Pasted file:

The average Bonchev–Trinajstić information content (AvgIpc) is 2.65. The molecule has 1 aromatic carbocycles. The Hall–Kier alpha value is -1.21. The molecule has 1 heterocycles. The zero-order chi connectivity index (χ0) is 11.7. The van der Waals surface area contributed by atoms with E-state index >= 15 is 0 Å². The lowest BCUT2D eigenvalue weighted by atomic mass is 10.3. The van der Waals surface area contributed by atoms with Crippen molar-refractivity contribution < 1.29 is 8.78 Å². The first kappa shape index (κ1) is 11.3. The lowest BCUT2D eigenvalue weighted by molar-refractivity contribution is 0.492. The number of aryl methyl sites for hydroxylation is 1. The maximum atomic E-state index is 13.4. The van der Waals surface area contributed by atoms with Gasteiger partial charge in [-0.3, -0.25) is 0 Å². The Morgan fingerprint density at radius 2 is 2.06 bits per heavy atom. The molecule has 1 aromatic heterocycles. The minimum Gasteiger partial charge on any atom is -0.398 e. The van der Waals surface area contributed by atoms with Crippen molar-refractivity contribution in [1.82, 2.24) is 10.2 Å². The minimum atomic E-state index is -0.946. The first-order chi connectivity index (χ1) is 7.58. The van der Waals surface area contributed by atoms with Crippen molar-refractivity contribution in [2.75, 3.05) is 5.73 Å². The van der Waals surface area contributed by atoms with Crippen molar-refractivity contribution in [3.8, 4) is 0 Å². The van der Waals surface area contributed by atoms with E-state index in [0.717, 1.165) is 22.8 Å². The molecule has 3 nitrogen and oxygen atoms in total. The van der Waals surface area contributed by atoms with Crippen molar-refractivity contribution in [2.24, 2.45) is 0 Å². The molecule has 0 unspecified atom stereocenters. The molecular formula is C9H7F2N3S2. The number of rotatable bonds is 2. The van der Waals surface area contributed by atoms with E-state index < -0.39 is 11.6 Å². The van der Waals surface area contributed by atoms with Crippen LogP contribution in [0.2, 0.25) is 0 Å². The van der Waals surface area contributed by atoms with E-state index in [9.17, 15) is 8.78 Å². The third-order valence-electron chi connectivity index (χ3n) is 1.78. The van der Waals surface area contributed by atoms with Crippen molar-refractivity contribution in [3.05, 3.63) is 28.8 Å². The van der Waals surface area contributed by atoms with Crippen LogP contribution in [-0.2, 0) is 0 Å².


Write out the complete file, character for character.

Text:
The average Bonchev–Trinajstić information content (AvgIpc) is 2.65. The molecule has 1 aromatic carbocycles. The Hall–Kier alpha value is -1.21. The molecule has 1 heterocycles. The zero-order chi connectivity index (χ0) is 11.7. The van der Waals surface area contributed by atoms with E-state index >= 15 is 0 Å². The lowest BCUT2D eigenvalue weighted by atomic mass is 10.3. The van der Waals surface area contributed by atoms with Crippen molar-refractivity contribution < 1.29 is 8.78 Å². The first kappa shape index (κ1) is 11.3. The lowest BCUT2D eigenvalue weighted by molar-refractivity contribution is 0.492. The number of aryl methyl sites for hydroxylation is 1. The maximum atomic E-state index is 13.4. The van der Waals surface area contributed by atoms with Gasteiger partial charge in [-0.3, -0.25) is 0 Å². The Morgan fingerprint density at radius 2 is 2.06 bits per heavy atom. The molecule has 1 aromatic heterocycles. The minimum Gasteiger partial charge on any atom is -0.398 e. The van der Waals surface area contributed by atoms with Crippen molar-refractivity contribution in [1.82, 2.24) is 10.2 Å². The minimum atomic E-state index is -0.946. The first-order chi connectivity index (χ1) is 7.58. The van der Waals surface area contributed by atoms with Crippen molar-refractivity contribution in [2.75, 3.05) is 5.73 Å². The van der Waals surface area contributed by atoms with Crippen molar-refractivity contribution in [3.8, 4) is 0 Å². The van der Waals surface area contributed by atoms with E-state index in [0.717, 1.165) is 22.8 Å². The molecule has 3 nitrogen and oxygen atoms in total. The van der Waals surface area contributed by atoms with Crippen molar-refractivity contribution in [2.24, 2.45) is 0 Å². The molecule has 0 unspecified atom stereocenters. The molecular formula is C9H7F2N3S2. The number of rotatable bonds is 2. The van der Waals surface area contributed by atoms with E-state index < -0.39 is 11.6 Å². The van der Waals surface area contributed by atoms with Crippen LogP contribution in [0.2, 0.25) is 0 Å². The van der Waals surface area contributed by atoms with E-state index in [9.17, 15) is 8.78 Å². The third-order valence-electron chi connectivity index (χ3n) is 1.78. The van der Waals surface area contributed by atoms with Crippen molar-refractivity contribution in [3.05, 3.63) is 28.8 Å². The van der Waals surface area contributed by atoms with Crippen LogP contribution in [-0.2, 0) is 0 Å².